vice president & general manager, rpo, global
This Week in Leadership (June 7 - June 13)
Are in-office or remote employees more productive? Plus, how to deal with a toxic boss.
There are four words that can completely change how someone feels about their job: meet your new boss.
Whether it’s the first day of work at a new job, a promotion to another team, or the latest management hire, executives of all types face this nerve-wracking period. And it’s happening a lot more often lately: There are 50% more job vacancies this year than last, and experts anticipate an increase in people looking for new jobs. Plus, a backlog of promotions delayed by the pandemic will dramatically change office scenarios for millions.
Jacob Zabkowicz, vice president and general manager of Korn Ferry’s global recruitment process outsourcing business, says one of the biggest concerns he hears from newly hired or recently promoted talent involves how to build a strong relationship with a new boss in a remote environment. It’s hard to get to know someone outside the office when you live in different time zones, or get a read on someone’s style or nonverbal cues over Zoom, after all. With that in mind, here are some tips from our experts.
Forget the old boss.
Everyone knows that nothing good comes from comparing your current partner with an ex. The same goes for bosses. “This is a new relationship,” says Zabkowicz. It will never have a chance to succeed, he says, if you are constantly measuring the new boss against the old one. Whether you loved or hated your old boss doesn’t matter—the new one will never be able to match the subconscious opinion you’ve already formed. “You have to be open to the experience of working with a new person,” Zabkowicz says.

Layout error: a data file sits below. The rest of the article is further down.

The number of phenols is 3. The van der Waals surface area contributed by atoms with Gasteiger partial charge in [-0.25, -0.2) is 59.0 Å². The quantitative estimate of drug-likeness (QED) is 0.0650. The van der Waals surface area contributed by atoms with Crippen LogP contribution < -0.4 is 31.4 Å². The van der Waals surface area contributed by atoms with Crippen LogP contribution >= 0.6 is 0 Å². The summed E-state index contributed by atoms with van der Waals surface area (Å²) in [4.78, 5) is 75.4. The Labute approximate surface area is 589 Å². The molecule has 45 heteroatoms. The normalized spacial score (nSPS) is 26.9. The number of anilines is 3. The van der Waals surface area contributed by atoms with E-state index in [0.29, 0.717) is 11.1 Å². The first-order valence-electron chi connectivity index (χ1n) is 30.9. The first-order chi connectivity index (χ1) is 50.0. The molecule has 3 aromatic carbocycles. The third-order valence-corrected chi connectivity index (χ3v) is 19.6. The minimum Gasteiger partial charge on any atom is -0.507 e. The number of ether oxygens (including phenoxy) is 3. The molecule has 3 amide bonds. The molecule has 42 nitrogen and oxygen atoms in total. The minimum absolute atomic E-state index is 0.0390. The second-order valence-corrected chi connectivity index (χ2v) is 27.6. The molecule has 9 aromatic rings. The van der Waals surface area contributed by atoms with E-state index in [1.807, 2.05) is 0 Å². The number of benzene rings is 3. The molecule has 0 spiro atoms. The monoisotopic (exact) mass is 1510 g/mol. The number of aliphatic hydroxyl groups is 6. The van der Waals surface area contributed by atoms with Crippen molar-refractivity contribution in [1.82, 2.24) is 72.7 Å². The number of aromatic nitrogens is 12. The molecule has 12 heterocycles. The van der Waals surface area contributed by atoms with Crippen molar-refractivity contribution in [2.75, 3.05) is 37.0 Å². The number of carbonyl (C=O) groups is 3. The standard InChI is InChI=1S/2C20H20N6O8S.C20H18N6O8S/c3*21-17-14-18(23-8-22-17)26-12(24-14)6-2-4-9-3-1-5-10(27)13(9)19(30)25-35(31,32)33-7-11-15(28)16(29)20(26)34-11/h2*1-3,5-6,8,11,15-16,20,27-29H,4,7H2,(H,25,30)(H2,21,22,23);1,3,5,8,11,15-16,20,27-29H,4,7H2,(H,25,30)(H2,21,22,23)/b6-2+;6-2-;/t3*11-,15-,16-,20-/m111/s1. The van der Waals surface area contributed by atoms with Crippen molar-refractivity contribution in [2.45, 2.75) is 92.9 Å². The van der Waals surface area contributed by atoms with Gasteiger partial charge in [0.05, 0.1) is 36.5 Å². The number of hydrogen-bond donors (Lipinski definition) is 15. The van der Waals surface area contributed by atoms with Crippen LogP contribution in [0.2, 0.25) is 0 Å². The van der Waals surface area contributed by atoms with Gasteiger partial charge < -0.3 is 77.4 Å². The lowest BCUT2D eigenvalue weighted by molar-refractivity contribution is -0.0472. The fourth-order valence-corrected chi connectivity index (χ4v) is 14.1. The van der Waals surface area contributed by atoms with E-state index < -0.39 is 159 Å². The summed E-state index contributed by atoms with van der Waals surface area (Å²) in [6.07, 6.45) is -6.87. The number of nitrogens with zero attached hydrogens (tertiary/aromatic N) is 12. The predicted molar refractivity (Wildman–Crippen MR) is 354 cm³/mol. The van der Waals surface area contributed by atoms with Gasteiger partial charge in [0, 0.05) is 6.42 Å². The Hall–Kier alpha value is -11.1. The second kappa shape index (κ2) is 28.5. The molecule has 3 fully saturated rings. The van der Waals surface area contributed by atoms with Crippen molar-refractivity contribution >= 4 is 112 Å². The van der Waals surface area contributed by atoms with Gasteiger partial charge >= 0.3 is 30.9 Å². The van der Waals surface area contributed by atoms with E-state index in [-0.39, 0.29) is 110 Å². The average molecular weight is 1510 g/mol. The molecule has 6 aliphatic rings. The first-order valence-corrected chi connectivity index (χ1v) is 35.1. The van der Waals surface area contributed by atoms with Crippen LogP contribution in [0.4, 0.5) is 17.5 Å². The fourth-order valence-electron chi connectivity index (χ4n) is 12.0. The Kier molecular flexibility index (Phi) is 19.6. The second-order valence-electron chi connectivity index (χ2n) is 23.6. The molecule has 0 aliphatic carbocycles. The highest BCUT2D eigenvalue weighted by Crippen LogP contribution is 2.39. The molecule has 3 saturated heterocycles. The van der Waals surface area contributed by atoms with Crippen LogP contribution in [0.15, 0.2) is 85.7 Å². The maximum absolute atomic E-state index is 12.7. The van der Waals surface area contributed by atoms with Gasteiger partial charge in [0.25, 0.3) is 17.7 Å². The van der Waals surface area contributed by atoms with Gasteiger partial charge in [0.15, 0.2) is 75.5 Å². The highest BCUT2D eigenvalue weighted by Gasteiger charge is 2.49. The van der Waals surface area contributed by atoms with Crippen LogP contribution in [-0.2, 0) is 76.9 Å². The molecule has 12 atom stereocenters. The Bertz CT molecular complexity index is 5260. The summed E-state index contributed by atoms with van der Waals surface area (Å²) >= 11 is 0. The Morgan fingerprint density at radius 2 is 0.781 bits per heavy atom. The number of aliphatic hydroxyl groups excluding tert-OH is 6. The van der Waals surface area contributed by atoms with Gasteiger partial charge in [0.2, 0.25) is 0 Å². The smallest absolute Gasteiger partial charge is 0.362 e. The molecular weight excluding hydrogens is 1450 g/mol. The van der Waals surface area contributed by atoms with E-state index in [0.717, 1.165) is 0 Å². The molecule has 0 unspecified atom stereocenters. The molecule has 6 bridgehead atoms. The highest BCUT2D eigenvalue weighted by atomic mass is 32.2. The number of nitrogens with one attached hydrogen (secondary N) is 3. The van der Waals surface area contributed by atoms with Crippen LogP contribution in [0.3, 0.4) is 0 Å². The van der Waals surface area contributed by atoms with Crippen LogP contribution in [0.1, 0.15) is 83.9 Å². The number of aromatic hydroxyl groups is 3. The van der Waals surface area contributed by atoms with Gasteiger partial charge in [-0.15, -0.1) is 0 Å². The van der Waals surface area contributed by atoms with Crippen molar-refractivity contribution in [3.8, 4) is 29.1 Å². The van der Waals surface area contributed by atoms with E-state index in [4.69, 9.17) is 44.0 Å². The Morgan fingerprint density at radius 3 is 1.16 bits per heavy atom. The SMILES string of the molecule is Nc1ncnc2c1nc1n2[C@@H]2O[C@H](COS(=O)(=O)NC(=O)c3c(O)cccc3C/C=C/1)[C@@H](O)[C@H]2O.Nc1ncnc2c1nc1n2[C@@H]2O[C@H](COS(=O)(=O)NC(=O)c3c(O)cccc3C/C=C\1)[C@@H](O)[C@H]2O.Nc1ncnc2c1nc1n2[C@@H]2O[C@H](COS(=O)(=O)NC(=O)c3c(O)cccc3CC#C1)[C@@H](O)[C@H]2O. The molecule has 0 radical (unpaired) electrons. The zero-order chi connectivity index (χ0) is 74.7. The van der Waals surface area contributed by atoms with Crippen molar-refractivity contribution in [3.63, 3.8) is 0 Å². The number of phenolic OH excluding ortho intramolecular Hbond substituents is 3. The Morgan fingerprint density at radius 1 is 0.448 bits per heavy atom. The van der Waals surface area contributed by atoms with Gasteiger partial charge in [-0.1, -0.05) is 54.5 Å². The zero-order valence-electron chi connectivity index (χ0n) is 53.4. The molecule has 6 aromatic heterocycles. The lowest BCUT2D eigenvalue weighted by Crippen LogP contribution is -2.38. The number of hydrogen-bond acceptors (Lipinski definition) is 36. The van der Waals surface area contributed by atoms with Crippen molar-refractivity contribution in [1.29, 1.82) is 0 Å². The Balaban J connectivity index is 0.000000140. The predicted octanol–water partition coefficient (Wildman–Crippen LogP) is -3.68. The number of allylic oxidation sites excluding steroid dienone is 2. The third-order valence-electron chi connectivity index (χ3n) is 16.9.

Do your homework.
Talk to as many people as possible about your new boss. See if you have mutual connections on LinkedIn whom you can tap for advice. Ask new colleagues or people they’ve worked with before about their style. Every leader has what Korn Ferry Advance career coach Lemise Dajani calls their “must-dos and absolutely-avoids.” “Find out what they are,” she says.
Get in rhythm.
Friction comes from a lack of communication, says Zabkowicz. “Being up-front about what both sides want out of the relationship sets the stage for everything else,” he says. Asking what your new boss expects from you, and being direct about what you expect from them, is critical to getting the relationship off on the right foot.
Pay attention to details.
Look for cues on how your new boss speaks and interacts with your colleagues and with other teams, including at levels above and below them. What they say, and how they say it, can provide insight into your new boss’s personality and leadership style that might not otherwise surface in direct conversation—insight that can help you anticipate how they think and what makes them tick.
Put yourself in their shoes.
Remember that being a new boss comes with many challenges. For one, your new boss is likely to have a new boss of their own. Dajani says empathy can go a long way toward building a relationship with a new boss. She says asking about and offering to help with some of the challenges they are experiencing is a good way “to get a sense of what’s occupying their mind space.”